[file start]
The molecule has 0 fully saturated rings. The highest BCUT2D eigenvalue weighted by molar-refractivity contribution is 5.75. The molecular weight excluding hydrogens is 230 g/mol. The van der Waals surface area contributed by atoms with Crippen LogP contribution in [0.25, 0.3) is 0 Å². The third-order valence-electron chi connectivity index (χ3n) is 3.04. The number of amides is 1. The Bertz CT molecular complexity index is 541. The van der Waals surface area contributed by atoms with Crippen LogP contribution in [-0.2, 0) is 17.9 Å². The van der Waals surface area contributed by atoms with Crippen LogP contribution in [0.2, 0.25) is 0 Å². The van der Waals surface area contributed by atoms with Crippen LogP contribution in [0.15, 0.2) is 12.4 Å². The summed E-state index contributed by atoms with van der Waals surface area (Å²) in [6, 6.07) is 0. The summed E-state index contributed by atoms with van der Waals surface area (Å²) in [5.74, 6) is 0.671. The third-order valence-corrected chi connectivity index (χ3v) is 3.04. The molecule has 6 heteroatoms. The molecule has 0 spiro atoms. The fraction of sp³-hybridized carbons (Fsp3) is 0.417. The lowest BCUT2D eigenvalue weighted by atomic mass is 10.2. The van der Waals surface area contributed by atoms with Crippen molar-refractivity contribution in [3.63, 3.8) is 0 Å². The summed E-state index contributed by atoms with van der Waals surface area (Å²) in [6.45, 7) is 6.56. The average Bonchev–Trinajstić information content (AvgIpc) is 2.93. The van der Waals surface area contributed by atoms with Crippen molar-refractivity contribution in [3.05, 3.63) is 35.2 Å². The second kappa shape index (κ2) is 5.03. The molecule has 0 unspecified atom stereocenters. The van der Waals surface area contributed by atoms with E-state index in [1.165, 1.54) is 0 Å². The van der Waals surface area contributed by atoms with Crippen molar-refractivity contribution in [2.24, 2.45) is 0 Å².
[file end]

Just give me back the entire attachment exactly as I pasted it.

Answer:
The molecule has 0 fully saturated rings. The highest BCUT2D eigenvalue weighted by molar-refractivity contribution is 5.75. The molecular weight excluding hydrogens is 230 g/mol. The van der Waals surface area contributed by atoms with Crippen LogP contribution in [0.25, 0.3) is 0 Å². The third-order valence-electron chi connectivity index (χ3n) is 3.04. The number of amides is 1. The Bertz CT molecular complexity index is 541. The van der Waals surface area contributed by atoms with Crippen LogP contribution in [-0.2, 0) is 17.9 Å². The van der Waals surface area contributed by atoms with Crippen LogP contribution in [0.2, 0.25) is 0 Å². The van der Waals surface area contributed by atoms with Crippen LogP contribution in [0.15, 0.2) is 12.4 Å². The summed E-state index contributed by atoms with van der Waals surface area (Å²) in [6, 6.07) is 0. The summed E-state index contributed by atoms with van der Waals surface area (Å²) in [5.74, 6) is 0.671. The third-order valence-corrected chi connectivity index (χ3v) is 3.04. The molecule has 6 heteroatoms. The molecule has 0 spiro atoms. The fraction of sp³-hybridized carbons (Fsp3) is 0.417. The lowest BCUT2D eigenvalue weighted by atomic mass is 10.2. The van der Waals surface area contributed by atoms with Crippen molar-refractivity contribution in [3.63, 3.8) is 0 Å². The summed E-state index contributed by atoms with van der Waals surface area (Å²) in [6.45, 7) is 6.56. The average Bonchev–Trinajstić information content (AvgIpc) is 2.93. The van der Waals surface area contributed by atoms with Crippen molar-refractivity contribution in [3.05, 3.63) is 35.2 Å². The second kappa shape index (κ2) is 5.03. The molecule has 0 unspecified atom stereocenters. The van der Waals surface area contributed by atoms with E-state index in [1.165, 1.54) is 0 Å². The van der Waals surface area contributed by atoms with Crippen molar-refractivity contribution in [2.24, 2.45) is 0 Å².